19:05 / 11.04.2022
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World Bank tells how the war in Ukraine will affect Uzbekistan’s economy 

Russia’s invasion of Ukraine will slow economic growth in Uzbekistan to 3.6% in 2022, compared to pre-crisis estimates of about 6%.

Photo: Kun.uz

According to the World Bank, an expected 50% drop in remittances (due to a weaker ruble and the collapse of the Russian economy) and higher prices for oil, wheat and vegetable oil will sharply reduce private consumption.

A slowdown in investment growth is also expected, given the heavy reliance on Russian capital imports and bank financing of public and private investment projects.

“While Uzbekistan will benefit from high global commodity prices (gold, copper and natural gas), a 6% reduction in remittances is estimated to widen the current account deficit to 10% of GDP in 2022. Foreign investment from Russia is expected to decline, FDI inflows will be limited in 2022, and it will take time to recover,” the report reads. 

As a result, the larger current account deficit is expected to be financed by new government borrowing and the use of reserves.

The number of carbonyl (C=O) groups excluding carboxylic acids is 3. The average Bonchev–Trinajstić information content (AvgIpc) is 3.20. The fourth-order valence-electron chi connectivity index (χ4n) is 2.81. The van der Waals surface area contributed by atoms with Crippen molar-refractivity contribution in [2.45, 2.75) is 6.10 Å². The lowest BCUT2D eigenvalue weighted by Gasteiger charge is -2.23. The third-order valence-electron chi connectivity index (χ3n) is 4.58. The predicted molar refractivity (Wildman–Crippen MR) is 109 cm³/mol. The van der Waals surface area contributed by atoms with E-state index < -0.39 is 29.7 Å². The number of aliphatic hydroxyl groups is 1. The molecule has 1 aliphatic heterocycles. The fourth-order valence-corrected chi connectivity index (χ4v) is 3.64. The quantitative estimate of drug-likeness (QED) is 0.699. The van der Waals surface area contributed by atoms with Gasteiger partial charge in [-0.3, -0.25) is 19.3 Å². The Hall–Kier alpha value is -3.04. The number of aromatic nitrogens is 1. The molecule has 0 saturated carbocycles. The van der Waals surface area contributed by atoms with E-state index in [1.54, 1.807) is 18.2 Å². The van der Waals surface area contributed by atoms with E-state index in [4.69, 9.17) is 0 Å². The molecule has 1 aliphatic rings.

Higher commodity export and privatization proceeds, as well as a slowdown in public investment, are likely to offset higher social spending to support households dependent on remittances and prevent an expected sharp rise in poverty due to lower remittances and potential returns. a large number of labor migrants to Uzbekistan.

Consequently, the overall budget deficit is expected to fall to 4% of GDP in 2022. The expected fiscal consolidation by 2023 is now likely to be delayed. The government is expected to continue to adhere to its own limits on external borrowing, and public debt is expected to peak at 42% of GDP in 2022-23. It will stabilize at around 40% of GDP by the end of 2024.

“These projections remain subject to significant further revision depending on the duration of sanctions on Russia, potential global financial effects from changes in US interest rates, further waves of COVID-19, and the impact of trade and logistics disruptions on supply chains in Uzbekistan,” the WB concluded.

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